Trofinetide is the first and only drug approved for the treatment of Rett syndrome.
Officials with the FDA have approved trofinetide (Daybue; Acadia Pharmaceuticals Inc) for the treatment of Rett syndrome in adult and pediatric patients 2 years of age and older.
Rett syndrome is a complex, rare, neurodevelopmental disorder typically caused by a genetic mutation on the MECP2 gene. It is characterized by normal development until 6 to 18 months of age, followed by significant developmental regression with loss of acquired communication skills and purposeful hand use.
Symptoms can also include the development of hand stereotypies, such as hand wringing and clapping, as well as gait abnormalities. It is believed to affect 6000 to 9000 patients in the United States, with a diagnosed population of approximately 4500 patients.
“Rett syndrome is a profoundly debilitating and complex, rare, neurodevelopmental disorder that presents differently across patients and can lead to an array of unpredictable symptoms throughout the course of a patient’s life,” said Jeffrey L. Neul, MD, PhD, an investigator on the phase 3 LAVENDER study, in a press release. “Now, for the first time after decades of clinical research, health care providers finally have a treatment option to address a range of core behavioral, communication, and physical symptoms for their patients living with Rett syndrome.”
Trofinetide is a synthetic version of the tripeptide glycine-proline-glutamate (GPE) molecule. The mechanism by which it exerts therapeutic effect in patients with Rett syndrome is unknown, but in animal studies it has been shown to increase the branching of dendrites and synaptic plasticity signals.
The FDA approval is supported by findings from the pivotal phase 3 LAVENDER study evaluating the efficacy and safety of trofinetide versus placebo in 187 female patients with Rett syndrome between 5 and 20 years of age. In the study, treatment with trofinetide demonstrated a statistically significant improvement compared to placebo on both co-primary efficacy endpoints, as measured by the change from baseline in Rett Syndrome Behavior Questionnaire (RSBQ) total score and the Clinical Global Impression-Improvement (CGI-I) scale score at week 12.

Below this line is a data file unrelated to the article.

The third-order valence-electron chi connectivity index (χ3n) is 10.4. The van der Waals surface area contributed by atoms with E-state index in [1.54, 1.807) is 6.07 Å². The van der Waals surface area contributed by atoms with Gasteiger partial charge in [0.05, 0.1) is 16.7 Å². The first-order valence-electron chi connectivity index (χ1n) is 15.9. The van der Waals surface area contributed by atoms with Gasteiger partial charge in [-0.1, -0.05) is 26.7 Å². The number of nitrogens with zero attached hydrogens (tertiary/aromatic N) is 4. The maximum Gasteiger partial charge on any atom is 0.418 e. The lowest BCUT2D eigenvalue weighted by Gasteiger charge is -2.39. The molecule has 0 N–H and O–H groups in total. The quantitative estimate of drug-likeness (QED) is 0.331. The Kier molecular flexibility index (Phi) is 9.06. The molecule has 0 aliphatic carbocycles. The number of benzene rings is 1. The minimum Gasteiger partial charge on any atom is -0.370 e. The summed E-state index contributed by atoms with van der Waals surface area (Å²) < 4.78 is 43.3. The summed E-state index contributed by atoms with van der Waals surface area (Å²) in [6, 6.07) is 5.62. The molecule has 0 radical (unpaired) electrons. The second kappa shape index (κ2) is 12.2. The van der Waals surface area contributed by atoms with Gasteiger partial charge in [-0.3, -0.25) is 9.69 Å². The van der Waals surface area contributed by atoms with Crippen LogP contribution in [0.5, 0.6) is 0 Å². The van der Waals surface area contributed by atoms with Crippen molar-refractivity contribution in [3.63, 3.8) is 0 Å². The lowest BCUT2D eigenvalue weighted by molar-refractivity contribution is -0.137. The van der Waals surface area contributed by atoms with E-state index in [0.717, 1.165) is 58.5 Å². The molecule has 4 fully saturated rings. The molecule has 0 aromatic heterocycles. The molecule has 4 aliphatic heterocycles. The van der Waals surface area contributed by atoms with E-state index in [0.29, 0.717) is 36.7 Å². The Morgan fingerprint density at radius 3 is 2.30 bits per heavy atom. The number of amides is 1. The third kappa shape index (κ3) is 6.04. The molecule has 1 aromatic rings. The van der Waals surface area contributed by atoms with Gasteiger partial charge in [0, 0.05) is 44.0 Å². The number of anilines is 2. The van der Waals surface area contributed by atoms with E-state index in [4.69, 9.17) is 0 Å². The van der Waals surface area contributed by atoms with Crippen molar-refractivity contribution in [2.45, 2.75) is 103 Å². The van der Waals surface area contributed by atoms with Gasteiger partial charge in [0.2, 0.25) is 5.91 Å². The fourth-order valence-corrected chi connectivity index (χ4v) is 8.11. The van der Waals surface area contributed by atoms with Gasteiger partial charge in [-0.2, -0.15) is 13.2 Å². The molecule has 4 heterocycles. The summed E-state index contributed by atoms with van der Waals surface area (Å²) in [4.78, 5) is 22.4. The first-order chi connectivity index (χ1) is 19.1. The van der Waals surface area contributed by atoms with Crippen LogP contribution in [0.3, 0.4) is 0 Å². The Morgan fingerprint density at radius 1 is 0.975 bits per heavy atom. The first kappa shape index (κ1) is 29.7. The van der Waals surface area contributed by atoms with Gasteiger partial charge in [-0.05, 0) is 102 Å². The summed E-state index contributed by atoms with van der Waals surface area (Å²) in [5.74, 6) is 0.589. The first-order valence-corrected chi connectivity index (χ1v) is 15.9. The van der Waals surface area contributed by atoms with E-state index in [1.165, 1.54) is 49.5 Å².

The RSBQ is a caregiver assessment that evaluates a range of symptoms of Rett syndrome, including vocalizations, facial expressions, eye gaze, hand movements, repetitive behaviors, breathing, nighttime behaviors, and mood. The CGI-I is a global physician assessment of whether a patient has improved or worsened. The most common adverse effects in the study were diarrhea (82%) and vomiting (29%).
Trofinetide is expected to be available in the United States by the end of April 2023.
“This is a historic day for the Rett syndrome community and a meaningful moment for the patients and caregivers who have eagerly awaited the arrival of an approved treatment for this condition,” said Melissa Kennedy, CEO of the International Rett Syndrome Foundation, in the press release. “Rett syndrome is a complicated, devastating disease that affects not only the individual patient, but whole families. With today’s FDA decision, those impacted by Rett have a promising new treatment option that has demonstrated benefit across a variety of Rett symptoms, including those that impact the daily lives of those living with Rett and their loved ones.”
Acadia Pharmaceuticals is offering an Acadia Connect support program with personal assistance, financial resources, and prescription support for patients receiving trofinetide. Each support team includes a nurse care coordinator, a family access manager, and 24/7 clinical pharmacist support.
Acadia Pharmaceuticals Announces US FDA Approval of Daybue (trofinetide) for the Treatment of Rett Syndrome in Adult and Pediatric Patients Two Years of Age and Older. News release. BusinessWire; March 10, 2023. Accessed March 13, 2023. https://www.businesswire.com/news/home/20230303005382/en